Replacement theory, sometimes called the Great Replacement Theory, underlies many racist conspiracy theories. It claims that nonwhite people are trying to replace whites through higher birth rates. Such was a motivator in the 2019 New Zealand massacre in a Muslim mosque, where the murderer had earlier released a document repeating, “It’s the birthrates,” three times. Echoes of this war cry resounded in the 2017 Charlottesville demonstration, where white supremacists carrying torches shouted, “You will not replace us.” Not only is this conspiracy theory outright threatening to nonwhite people, it subjugates women, claiming that white women who work are failing at their central purpose—producing children.

Yes, we have made progress. Women make up forty-seven percent of the workforce. We no longer have legislated segregation. Our forty-fourth president was Black. The current Secretary of the Interior is Native American. LGBT people can be acknowledged and have rights. But we have far to go.

On average, women still earn less than male counterparts. Police killings of Black people remain extraordinarily high. Far too many nonwhites live in poverty. Black and Native Americans have been disproportionately affected by the pandemic. Red states are rolling back voting rights. As Clint Smith says in How the Word is Passed, “I do not yet have all the words to discuss a crime that is still unfolding.”

It’s precisely how the word is passed that feeds the continual unfolding of the crime. Smith writes of his grandmother’s experiences in the Jim Crow south, where I also grew up, of her dread in walking by a school bus of full white children, because she knew those children would sling epithets and food at her. “These children were not born to hate this way,” he writes. “They had been taught. They had watched their parents and they had watched the world, and this is what they had been shown.”

Since the handover of Hong Kong in 1997, the world has watched as China has gradually eroded the treaty agreement with the United Kingdom. That agreement, in China’s terms “one country, two systems,” called for Hong Kong to remain semi-democratic and a capitalist economy for five decades. Not even two decades had passed before Beijing began closing in to prescribe candidates for the chief executive election. Then came a stringent security law criminalizing anything Beijing decides to interpret as criminal, particularly subversion or collusion with foreign forces. Now education, the press, and local elections have all been overtaken by Beijing, while numerous citizens—students, politicians, media professionals, judges and others have been imprisoned, some for simply chanting slogans or attending a vigil.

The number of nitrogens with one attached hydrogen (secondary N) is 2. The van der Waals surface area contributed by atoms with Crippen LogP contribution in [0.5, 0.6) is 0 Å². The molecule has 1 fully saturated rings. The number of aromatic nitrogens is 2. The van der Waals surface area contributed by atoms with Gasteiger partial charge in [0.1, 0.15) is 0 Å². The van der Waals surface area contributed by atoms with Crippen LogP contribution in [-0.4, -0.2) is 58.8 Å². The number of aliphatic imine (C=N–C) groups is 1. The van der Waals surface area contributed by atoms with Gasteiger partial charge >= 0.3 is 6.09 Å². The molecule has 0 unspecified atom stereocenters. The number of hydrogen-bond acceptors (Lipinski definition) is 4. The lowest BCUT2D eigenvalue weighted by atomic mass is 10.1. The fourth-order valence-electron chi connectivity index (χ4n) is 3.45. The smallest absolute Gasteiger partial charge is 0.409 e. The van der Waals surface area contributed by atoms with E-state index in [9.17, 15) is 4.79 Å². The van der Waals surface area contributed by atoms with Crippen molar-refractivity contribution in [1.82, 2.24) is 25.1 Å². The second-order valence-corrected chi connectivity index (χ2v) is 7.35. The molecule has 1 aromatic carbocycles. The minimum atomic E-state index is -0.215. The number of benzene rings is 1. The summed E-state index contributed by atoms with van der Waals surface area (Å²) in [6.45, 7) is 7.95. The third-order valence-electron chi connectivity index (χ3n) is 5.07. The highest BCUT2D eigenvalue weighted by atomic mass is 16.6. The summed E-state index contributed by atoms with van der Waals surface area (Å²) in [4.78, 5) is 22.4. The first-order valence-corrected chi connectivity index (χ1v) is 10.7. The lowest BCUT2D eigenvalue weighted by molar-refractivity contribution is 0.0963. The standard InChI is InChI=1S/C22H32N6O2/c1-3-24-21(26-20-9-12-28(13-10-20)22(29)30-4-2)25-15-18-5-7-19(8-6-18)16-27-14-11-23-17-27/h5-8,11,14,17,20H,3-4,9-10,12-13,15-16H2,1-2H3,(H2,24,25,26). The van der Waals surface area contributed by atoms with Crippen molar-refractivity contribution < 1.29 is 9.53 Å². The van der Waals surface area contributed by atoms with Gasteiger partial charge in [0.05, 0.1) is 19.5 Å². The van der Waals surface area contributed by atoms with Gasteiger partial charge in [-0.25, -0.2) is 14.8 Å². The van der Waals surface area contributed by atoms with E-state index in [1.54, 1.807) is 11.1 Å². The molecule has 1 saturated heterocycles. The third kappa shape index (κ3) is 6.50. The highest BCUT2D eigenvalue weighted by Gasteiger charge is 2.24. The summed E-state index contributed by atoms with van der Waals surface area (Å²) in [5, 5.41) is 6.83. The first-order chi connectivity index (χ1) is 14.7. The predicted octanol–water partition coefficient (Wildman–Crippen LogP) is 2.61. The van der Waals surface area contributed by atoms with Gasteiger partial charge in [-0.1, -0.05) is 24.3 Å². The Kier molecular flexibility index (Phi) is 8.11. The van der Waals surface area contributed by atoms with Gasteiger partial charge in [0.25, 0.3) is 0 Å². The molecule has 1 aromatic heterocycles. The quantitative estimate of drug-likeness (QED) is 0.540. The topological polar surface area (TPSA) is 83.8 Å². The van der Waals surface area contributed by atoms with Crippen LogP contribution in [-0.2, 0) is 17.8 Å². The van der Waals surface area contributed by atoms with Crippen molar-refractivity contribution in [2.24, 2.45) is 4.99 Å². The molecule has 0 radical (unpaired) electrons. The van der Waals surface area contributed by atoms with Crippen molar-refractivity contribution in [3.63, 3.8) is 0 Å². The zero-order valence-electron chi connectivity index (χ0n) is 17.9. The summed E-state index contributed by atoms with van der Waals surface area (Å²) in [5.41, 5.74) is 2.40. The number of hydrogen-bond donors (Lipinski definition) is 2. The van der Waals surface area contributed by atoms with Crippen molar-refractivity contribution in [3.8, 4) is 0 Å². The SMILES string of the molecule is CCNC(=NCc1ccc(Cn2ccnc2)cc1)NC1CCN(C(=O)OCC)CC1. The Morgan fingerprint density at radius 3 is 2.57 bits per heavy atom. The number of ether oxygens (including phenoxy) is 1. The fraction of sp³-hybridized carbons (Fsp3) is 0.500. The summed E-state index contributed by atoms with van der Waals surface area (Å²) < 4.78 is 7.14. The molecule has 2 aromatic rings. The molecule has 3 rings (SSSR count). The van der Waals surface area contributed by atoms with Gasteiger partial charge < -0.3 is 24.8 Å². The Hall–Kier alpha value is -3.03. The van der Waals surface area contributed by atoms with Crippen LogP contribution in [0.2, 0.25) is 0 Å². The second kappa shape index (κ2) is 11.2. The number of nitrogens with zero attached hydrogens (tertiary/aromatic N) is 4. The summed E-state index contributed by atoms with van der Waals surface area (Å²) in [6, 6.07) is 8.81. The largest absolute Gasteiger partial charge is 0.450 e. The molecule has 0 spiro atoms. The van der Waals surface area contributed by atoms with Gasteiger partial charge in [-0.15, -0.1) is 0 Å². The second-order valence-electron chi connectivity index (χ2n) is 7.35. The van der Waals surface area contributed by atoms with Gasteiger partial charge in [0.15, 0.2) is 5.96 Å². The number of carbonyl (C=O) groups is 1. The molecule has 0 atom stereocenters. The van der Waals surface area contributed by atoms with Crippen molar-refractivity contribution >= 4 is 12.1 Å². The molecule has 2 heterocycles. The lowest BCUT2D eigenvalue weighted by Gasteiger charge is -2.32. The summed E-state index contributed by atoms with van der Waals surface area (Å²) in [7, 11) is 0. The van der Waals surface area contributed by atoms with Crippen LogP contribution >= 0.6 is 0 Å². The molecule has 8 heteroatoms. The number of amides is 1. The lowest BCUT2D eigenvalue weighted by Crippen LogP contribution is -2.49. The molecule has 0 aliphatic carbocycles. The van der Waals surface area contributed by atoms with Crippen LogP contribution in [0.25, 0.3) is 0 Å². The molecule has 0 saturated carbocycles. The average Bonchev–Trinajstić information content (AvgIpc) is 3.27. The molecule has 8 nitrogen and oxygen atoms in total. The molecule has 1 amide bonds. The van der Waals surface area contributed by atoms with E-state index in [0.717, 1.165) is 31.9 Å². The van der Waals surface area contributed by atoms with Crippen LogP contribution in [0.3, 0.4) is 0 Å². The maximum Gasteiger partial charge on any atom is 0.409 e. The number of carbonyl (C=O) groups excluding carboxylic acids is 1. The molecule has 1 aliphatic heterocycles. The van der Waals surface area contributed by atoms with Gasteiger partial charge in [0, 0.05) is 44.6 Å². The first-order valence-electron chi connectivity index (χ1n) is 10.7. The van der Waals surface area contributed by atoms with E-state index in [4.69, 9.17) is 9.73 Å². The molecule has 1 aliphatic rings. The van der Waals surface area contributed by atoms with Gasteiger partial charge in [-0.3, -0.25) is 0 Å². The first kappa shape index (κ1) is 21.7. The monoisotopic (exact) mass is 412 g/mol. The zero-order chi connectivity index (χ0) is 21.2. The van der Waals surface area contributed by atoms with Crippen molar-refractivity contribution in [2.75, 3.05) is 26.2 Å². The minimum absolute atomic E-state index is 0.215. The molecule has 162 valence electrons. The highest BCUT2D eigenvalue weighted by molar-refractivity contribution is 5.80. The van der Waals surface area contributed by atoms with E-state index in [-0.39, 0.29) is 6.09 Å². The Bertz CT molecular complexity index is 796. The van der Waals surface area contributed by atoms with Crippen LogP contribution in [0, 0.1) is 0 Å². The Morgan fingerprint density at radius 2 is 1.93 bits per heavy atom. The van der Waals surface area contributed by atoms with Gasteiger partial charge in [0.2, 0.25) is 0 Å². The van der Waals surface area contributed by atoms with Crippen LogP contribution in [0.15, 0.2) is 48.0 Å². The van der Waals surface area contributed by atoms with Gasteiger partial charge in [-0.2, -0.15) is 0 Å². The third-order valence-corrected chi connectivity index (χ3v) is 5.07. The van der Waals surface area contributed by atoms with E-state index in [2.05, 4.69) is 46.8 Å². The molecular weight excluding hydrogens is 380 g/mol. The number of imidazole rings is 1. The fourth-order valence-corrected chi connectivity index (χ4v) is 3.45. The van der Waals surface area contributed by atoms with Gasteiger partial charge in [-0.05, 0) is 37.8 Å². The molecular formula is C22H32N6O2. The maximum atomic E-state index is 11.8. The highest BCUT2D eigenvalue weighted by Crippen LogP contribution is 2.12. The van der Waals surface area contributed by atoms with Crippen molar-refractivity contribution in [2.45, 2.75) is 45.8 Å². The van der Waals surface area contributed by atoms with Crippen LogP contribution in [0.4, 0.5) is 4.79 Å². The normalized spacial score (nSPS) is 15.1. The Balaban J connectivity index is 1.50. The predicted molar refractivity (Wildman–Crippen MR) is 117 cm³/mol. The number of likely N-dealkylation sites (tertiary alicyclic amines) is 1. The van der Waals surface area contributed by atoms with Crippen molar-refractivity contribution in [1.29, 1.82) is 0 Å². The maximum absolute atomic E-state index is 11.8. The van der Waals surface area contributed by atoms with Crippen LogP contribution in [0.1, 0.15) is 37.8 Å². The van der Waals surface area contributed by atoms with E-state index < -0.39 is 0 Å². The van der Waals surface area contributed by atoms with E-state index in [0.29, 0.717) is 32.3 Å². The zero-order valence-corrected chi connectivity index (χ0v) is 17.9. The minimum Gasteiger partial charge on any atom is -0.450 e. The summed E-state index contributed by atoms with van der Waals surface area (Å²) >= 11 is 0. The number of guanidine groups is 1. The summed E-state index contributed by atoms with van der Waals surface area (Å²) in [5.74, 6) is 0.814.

On December 28, 2021, national security police raided Stand News, the last pro-democracy news outlet, and arrested six people for “conspiracy to publish seditious publications.” Subsequently, the paper announced that it would close. If there is no free press, there is no criticism.

Less than a week before, on December 23, 2021, while students were away on Christmas break, authorities in Hong Kong dismantled the Pillar and removed it from the University. At two other Hong Kong universities, “The Goddess of Democracy,” a monument students erected during their occupation of Tiananmen Square, and a relief sculpture depicting events of the crackdown, also disappeared. But erasing evidence, hiding those reminders won’t change the truth, just as denying the horrendous aspects of our own history won’t change what happened.

Hiding from truth serves no one well. The antidote to hiding, to hate, is truth. Germany’s acknowledging the Holocaust offers a hopeful example. Yet, as James Baldwin said, facing our past—and our present—may not change it. But we know it will not change until we do.

* “The 1619 Project and the Long Battle Over U.S. History, NYT Magazine, Nov. 9, 2021

About the Author

Carol Ann Wilson

Carol Ann Wilson's first book, Still Point of the Turning World: The Life of Gia-fu Feng, won Foreword Reviews Book of the Year Award in biography, and was a finalist for the 2010 Indie New Generation Award and the Colorado Author's League Top Hand Award. Because We Wanted To!: Two women, a dream and a ranch called Singing Acres, another biography, was a finalist for similar awards. "The Girl from Coke," a personal essay, appeared in the October 2020 issue of UNDER THE GUM TREE. Carol lives and writes in Boulder, Colorado.